Cyber security breaches in the healthcare industry are very costly. In the USA alone they cost over $6 billion a year. Almost 90% of the hospitals report having suffered a breach over the last two years. These violations result in about half a million dollars in brand erosion for each such incident. The legal settlement cost itself averages at about one million dollar per incident. This is in addition to the cost of lawsuits averaging about 880K USD per episode. On top of these, there are other costs such as lost revenue, post-breach cleanup and breach forensics that are quite high. Continuous data breaches can cripple the industry by the sheer expense it needs to bear as a result of a breach.
Why is this cost so high?
Unlike many other industries, where only personally identifiable information (name, address, contact details, etc.) and financial details (credit card details, bank details, etc.) about a customer are stored, healthcare industry stores much more critical data of their clients. This includes patient’s medical history and conditions, the treatment provided and other information which can have a social and economic impact on patient’s life. Additionally, availability of patient’s medical records is crucial during emergency situations. If medical records are erased or inaccessible due to a cyber-attack, patient’s life can be at risk. This makes cyber security all the more critical for healthcare industry.
Steps to make healthcare IT infrastructure secure
A healthcare provider must keep its patient’s data safe and secure not just for business reasons but also for legal compliance. Here are 5 simple steps to make the security of data stronger in the healthcare industry:
- Make IT Architecture compliant with healthcare specific standards and frameworks: There are enough standards and frameworks that define the system architecture healthcare. These standards have well-defined processes that should be followed to protect the infrastructure from external attacks. The organization should conduct a deep analysis to identify the gaps between its existing architecture and such standards and plug them quickly.
- Data Encryption: This is one of the most important safety precautions that healthcare organizations need to take. Sharing of data is unavoidable in today’s world. Data transfer through various mediums between different companies and amongst healthcare workers is an everyday affair. However, they should do such transfers over secure channels. The data being transferred as well as static data (stored locally or on cloud) must be encrypted at all times.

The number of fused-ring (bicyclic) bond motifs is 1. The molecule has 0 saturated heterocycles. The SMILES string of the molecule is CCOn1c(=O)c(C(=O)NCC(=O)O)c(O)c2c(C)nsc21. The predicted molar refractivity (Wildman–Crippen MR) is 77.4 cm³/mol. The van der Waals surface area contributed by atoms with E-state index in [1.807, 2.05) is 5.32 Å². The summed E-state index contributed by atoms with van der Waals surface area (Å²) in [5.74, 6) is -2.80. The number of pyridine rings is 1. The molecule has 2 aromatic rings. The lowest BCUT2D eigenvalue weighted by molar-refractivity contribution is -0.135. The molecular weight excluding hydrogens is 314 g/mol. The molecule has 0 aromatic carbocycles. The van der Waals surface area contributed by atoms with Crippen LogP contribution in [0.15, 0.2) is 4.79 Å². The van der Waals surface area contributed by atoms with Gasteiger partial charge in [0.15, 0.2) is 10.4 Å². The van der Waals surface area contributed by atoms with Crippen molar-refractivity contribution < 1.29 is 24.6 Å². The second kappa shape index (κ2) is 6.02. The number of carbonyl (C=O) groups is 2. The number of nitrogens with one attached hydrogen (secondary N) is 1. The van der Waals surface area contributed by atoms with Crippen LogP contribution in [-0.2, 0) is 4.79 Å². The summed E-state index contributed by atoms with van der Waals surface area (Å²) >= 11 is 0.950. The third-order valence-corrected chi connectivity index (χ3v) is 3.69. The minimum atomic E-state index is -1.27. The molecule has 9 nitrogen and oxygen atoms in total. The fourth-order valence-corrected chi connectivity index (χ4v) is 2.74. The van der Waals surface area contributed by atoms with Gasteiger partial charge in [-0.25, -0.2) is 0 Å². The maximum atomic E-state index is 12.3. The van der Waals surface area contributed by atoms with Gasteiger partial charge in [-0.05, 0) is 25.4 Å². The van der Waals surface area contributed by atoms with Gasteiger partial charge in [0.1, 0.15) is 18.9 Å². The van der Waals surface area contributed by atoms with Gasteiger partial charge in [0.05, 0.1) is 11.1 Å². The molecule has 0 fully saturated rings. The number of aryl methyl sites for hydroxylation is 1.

- Securing Endpoints: Identify the nodes from where data can escape from the system and secure USB drives, Bluetooth devices, Terminal screens (using screen print), public email sites, social media sites, Instant Messengers etc. are some of the nodes which need to be secured. As a first step, these should be disabled. If access must be given, it should be as an exception and for limited period only. When securing endpoints, many organizations seem to forget about the computer screen and printers. These can be used obliquely to extract data from the system and thus should be included in the endpoint protection plan.
- Access Control: No user should be able to access any system or data unless it is required to perform his job. There is no reason for an administrative purchase clerk to see patient’s X-ray images and records. All accesses should be reviewed from time to time. Organizations are often careless about removing access control of employees who leave the organization. They should be vigilant about the same and do it as a priority.
- Legacy Systems: Computers have been around for ages now. Although IT systems are regularly updated to newer versions, reliance on legacy system is still a reality. These old systems are especially vulnerable to cyber attacks. Special attention should be paid to the security of such systems. Strong access policy, network isolation and external network safety devices should be used where possible.
Securing data in healthcare requires stringent policies which are compliant with regulations. The system implemented should be easy to manage yet provide complete control over infrastructure along with strong defense against cyber attacks. Seqrite Endpoint Security solutions and Unified Threat Management solutions (Seqrite Terminator) provide integrated, easy to manage solutions that ensure the protection of the critical data without compromising safety. With Seqrite, healthcare professionals can focus on what they do best: Save lives.